Kevin Fong was awarded a five year Nesta Fellowship in 2003. The doctor, lecturer, broadcaster and author of Extremes: Life, Death and the Limits of the Human Body, used his fellowship to research ways that the body's reaction to space flight can help in fighting diseases on Earth. It allowed him to strengthen an existing relationship with NASA where he visited the space agency’s life sciences labs and got involved with its artificial gravity programme which led to a subsequent masters degree in aerospace engineering.
Over the course of his five year fellowship Kevin used the Nesta funding to broaden his interests behind space medicine into the wider extreme environment. He developed a course in extreme environment physiology, which is still a popular course for final year physiology students at UCL.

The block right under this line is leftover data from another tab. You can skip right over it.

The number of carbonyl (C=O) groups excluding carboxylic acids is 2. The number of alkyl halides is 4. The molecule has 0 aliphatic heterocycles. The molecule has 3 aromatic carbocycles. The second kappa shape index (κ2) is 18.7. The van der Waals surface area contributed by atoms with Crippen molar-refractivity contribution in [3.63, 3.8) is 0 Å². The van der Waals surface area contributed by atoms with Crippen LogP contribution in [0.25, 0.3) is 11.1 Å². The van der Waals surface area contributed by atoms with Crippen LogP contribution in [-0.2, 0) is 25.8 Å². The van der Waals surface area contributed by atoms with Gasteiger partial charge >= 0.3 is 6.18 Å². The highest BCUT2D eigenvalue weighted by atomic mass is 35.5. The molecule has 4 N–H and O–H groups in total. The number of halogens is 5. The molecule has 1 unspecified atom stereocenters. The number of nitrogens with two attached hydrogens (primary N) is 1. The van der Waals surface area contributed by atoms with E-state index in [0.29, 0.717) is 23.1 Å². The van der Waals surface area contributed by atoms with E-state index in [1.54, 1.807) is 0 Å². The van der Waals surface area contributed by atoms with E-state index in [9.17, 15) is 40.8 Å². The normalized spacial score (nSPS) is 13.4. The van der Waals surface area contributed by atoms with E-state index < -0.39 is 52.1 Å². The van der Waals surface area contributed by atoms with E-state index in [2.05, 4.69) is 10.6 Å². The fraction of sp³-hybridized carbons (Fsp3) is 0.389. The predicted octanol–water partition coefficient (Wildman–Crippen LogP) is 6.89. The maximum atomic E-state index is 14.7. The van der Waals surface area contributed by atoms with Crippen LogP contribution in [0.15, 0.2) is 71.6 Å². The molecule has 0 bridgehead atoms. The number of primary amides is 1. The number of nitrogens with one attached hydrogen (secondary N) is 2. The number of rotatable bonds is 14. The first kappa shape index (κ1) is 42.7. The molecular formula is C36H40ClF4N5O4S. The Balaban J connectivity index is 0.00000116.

More recently, Kevin has been championing the campaign for dementia to be voted the challenge for Longitude Prize 2014. Read his argument for why dementia should secure the £10 million prize fund.
Kevin on how the Nesta Fellowship arrived just in time:
Kevin on the value of scientific exploration and its crucial role in ensuring human survival:
About the Nesta Fellowship Programme
The programme, which started in 1999, provided grants to talented people to support a period of intensive creative exploration, usually for three years. Nesta Fellows were encouraged to develop new work, contacts and projects. They were given time, space, resources and guidance to test their ideas, pursue their goals, and become innovators in their chosen fields.